On higher education, the commodification of schools has led some institutions to handhold young people so completely and give them safe spaces where students are made to feel so comfortable and free from criticism, that egos can become inflated.

“If I’m never told that what I say is wrong, maybe I’m never wrong?”

Then there is Sturgeon’s Law, attributed to mid-20th century science fiction writer Theodore Sturgeon who was tired of being asked why he wrote science fiction when most of science fiction was bad.

“Ninety per cent of everything is crud,” he replied.

Then there is journalism. The explosion of news sources starting mostly in the 1980s and 1990s did not lead to a more-is-better scenario, as Stuart Vyse put it writing about the need for experts in an article in Skeptical Inquirer, an article where he referred to Nichols’ book.

“Once again, Sturgeon’s Law applies,” Vyse writes. “In particular, the development of a huge market for news-as-entertainment has created a decades-long attack on established knowledge.”

Think Fox News.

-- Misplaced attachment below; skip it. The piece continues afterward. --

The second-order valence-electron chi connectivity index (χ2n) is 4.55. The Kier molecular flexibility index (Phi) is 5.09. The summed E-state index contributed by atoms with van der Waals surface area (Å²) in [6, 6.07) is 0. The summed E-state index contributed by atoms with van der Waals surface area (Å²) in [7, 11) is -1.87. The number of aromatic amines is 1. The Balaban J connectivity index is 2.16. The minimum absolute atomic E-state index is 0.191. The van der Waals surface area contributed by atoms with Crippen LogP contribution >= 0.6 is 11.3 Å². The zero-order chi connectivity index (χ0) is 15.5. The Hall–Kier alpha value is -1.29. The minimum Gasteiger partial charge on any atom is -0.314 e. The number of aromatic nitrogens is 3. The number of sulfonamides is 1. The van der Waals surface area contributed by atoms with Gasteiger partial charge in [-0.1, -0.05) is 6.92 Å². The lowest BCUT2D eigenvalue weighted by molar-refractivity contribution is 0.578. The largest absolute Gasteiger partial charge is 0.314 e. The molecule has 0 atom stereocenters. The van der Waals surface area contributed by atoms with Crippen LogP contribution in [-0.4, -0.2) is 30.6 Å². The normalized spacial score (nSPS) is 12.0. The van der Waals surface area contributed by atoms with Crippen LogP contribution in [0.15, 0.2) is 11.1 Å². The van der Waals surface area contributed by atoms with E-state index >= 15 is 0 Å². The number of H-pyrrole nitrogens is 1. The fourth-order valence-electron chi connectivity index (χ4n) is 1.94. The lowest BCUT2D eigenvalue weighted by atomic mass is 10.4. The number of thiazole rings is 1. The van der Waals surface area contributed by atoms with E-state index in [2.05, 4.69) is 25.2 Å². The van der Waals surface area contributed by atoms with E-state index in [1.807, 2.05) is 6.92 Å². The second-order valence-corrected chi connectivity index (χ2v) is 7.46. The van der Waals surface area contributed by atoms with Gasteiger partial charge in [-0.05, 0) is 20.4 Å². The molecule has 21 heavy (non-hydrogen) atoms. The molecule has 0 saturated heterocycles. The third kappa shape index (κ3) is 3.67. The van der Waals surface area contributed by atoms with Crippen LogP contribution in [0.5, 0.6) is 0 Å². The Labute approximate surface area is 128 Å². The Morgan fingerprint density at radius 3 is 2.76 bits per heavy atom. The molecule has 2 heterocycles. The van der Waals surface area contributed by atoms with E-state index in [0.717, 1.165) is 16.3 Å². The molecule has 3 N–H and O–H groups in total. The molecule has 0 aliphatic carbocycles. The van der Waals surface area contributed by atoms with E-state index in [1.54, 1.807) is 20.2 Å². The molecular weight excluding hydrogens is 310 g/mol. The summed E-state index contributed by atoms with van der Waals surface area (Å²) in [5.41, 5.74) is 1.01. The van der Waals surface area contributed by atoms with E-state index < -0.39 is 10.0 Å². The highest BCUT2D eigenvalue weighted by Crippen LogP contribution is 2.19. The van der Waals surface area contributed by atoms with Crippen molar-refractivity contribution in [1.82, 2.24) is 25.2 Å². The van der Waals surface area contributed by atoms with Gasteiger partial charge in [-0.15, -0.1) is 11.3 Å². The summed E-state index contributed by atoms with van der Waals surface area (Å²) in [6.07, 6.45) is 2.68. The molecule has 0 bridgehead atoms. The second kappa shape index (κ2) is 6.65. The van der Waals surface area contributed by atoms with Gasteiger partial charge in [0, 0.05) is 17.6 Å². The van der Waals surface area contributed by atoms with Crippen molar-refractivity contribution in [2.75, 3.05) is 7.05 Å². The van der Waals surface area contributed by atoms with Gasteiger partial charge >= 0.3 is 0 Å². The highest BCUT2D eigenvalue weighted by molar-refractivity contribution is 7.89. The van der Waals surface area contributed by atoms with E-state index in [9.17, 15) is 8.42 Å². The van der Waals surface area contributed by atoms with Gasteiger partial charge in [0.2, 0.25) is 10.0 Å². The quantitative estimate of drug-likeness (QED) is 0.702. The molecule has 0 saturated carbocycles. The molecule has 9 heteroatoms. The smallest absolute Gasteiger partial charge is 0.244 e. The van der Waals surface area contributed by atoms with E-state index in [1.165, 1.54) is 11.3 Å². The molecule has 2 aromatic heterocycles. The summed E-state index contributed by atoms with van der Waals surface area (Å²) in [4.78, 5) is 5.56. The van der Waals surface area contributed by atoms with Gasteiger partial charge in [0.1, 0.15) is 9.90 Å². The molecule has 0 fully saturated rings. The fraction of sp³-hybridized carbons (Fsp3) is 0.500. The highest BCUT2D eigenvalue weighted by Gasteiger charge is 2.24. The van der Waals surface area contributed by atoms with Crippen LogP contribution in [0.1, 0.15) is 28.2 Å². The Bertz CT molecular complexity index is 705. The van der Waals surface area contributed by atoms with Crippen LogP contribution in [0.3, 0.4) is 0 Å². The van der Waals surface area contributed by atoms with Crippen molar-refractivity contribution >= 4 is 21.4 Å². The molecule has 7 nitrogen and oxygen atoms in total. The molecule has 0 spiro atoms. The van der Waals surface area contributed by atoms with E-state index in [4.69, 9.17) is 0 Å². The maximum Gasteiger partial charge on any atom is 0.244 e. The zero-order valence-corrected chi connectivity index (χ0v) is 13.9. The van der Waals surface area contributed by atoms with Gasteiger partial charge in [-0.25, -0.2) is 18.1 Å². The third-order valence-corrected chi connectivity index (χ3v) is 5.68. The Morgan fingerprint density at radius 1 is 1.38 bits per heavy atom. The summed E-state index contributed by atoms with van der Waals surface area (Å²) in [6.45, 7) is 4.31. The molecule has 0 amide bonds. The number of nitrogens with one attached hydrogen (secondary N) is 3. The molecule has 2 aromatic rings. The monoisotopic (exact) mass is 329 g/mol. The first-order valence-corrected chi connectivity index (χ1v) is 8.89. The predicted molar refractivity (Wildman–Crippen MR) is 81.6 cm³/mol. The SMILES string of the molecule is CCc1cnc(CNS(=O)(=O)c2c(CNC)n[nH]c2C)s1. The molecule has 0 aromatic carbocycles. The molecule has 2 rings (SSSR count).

What underlies much of this, I think, is the Dunning-Kruger effect, which is a cognitive bias that states people with low cognitive ability tend to think they are smarter than they are.

A lesser-known aspect of the effect states, also, that people with high cognitive ability tend to downplay their expertise.

On the former, think of your friend on Facebook who failed high school biology but posts memes proudly espousing his criticism of pandemic public policy. Or Joe Rogan. Or Kid Carson.

And for the latter, think of doctors and health scientists who understand that COVID-19 is new, the science is changing, and all they can provide is the best available information day by day.

We’ve received some criticism from some readers via email, some phone calls, and some trolling on social media, that mainstream media outlets are not providing the “other side” of the vaccination argument.

But this would be false balance, like asking a tobacco lobbyist to debate the causes of lung cancer with a doctor.

The nature of knowledge is that it is often nuanced, hard to explain fully, completely. Many experts who understand the limitation of knowledge thereby downplay their expertise, pointing to discoveries that shift our collective insights into certain phenomena.

Meanwhile, the chattering classes who already know everything, or decide their expert is, not to pick on him again but, Joe Rogan, have no time for nuance. No time for complications. No time for expertise.

This is all my opinion. I’m not an expert, but I like to think I know what I don’t know. And I prefer to defer to experts in their fields whenever possible.

With true knowledge comes humility. With ignorance comes arrogance.

READ MORE: OPINION: Stop paying so much attention to anti-vaxxers spreading conspiracy theories

READ MORE: OPINION: Freedom, yes, but don’t forget about responsibility